Finally, within several decades after Trump’s presidency has ended, the looming effects of ecological disaster due to human-caused climate change—which Trump not only denies but is doing so much to accelerate—will be inescapable. Desertification of continental interiors, flooding of populous coastal areas, and increased frequency and intensity of extreme weather events, with concomitant shortages of fresh water and food, will set in motion both population flight and conflicts over scarce resources that dwarf the current fate of Central Africa and Syria. No wall will be high enough to shelter the US from these events.

(To conclude with a comment gleaned from another article, capitalism will be responsible for ecological destruction, and only with that horrific consequence will capitalism itself likely finally end. Marx was hopelessly optimistic.)

Browning sees the next two elections, 2018 and 2020, as indicators of whether we can pull back before it’s too late.

15 Comments

  • 2018-10-19 23:41:14 UTC - 23:41 | Permalink

    I think most politicians, if you really pressed them, would want more power/control than they actually have. George W. Bush, for instance, knowingly/honestly joked:

    “If this were a dictatorship it would be a heck of a lot easier… as long as I’m the dictator. Hehehe.” https://www.goodreads.com/quotes/8221-if-this-were-a-dictatorship-it-would-be-a-heck
    ― George W. Bush

    Bush had his two terms and faded into obscurity. American democracy was fine. Trump will have his one or two terms, and then be consigned to the dustbin of history. I think American democracy will be just fine and plug along as always. Those are my thoughts, anyway. I find that the left tends to get a little overly paranoid (e.g., Captain Paranoia Sam Harris).

  • Pax Marshall
    2018-10-20 02:53:31 UTC - 02:53 | Permalink

    Yeah, I think he’s over dramatizing the situation. It seems that every problem has to be an apocalyptic threat to our way of life and even our civilization. And i agree that Sam Harris is an examplar of this approach.

  • John Roth
    2018-10-20 03:01:41 UTC - 03:01 | Permalink

    Let me point you to the Hidden Tribes report, just out a couple of days ago.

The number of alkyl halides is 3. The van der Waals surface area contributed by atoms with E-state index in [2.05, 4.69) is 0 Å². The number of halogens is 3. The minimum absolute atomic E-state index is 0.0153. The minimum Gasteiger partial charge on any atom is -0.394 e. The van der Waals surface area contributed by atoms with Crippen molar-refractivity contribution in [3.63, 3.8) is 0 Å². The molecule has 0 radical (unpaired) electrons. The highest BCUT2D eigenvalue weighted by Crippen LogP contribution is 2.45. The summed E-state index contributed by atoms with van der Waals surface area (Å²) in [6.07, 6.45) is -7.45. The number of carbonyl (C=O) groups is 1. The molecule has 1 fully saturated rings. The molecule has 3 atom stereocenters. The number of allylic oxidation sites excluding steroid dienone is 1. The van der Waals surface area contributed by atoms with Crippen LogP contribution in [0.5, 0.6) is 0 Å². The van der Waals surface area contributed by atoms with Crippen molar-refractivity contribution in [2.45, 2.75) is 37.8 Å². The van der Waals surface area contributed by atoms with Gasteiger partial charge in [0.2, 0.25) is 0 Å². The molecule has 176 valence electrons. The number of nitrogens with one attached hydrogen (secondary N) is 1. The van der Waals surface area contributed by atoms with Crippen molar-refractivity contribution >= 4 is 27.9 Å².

https://www.moreincommon.com/hidden-tribes

    It makes very interesting reading. Especially if you aren’t an American you may not have a good idea what’s going on under the radar.

    There are, by the way, two reports: the second one has all the raw data.

  • db
    2018-10-20 14:08:28 UTC - 14:08 | Permalink

    Robert Michels (1911) argued that all organizations, even those in theory most egalitarian and most committed to democracy are in fact oligarchical, and dominated by a small group of leadership. I find this to be true of the United States “Democratic Party” (a political party organization).

    Thus the nuance of the slogan “I’d rather be a Russian than a Democrat(ic :-)” has some arguable merit.

    However many of the people promoting the “un-American” slogan do not do nuance, and also fail to understand the nuance of the slogan “Black Lives Matter”.

  • Steve Watson
    2018-10-20 22:09:16 UTC - 22:09 | Permalink

    “Aye up! This looks like straight up Argumentum ad Hitlerum. ” thinks I. Browses SC decisions and processes in confirmation hearings… “Yup, Browning as cited is talking out of his arse, I can dismiss this out of hand.”

    Whether it is Jesus or Justices, I apply the same epistemology. Lo and behold, I discover a similar kind of crank arrived at by similar crank reasoning. You will win no arguments taking your audience for damned fools. If you start out claiming they are possessed by Satan or a Nazi (Equally, fundie or Commies), they are simply going to stop listening. Somewhere later there might be a perfectly good argument and good reason for someone to support what you are saying; but they will never hear it and never know – you have insulted them and their intelligence and they will have walked away in disgust.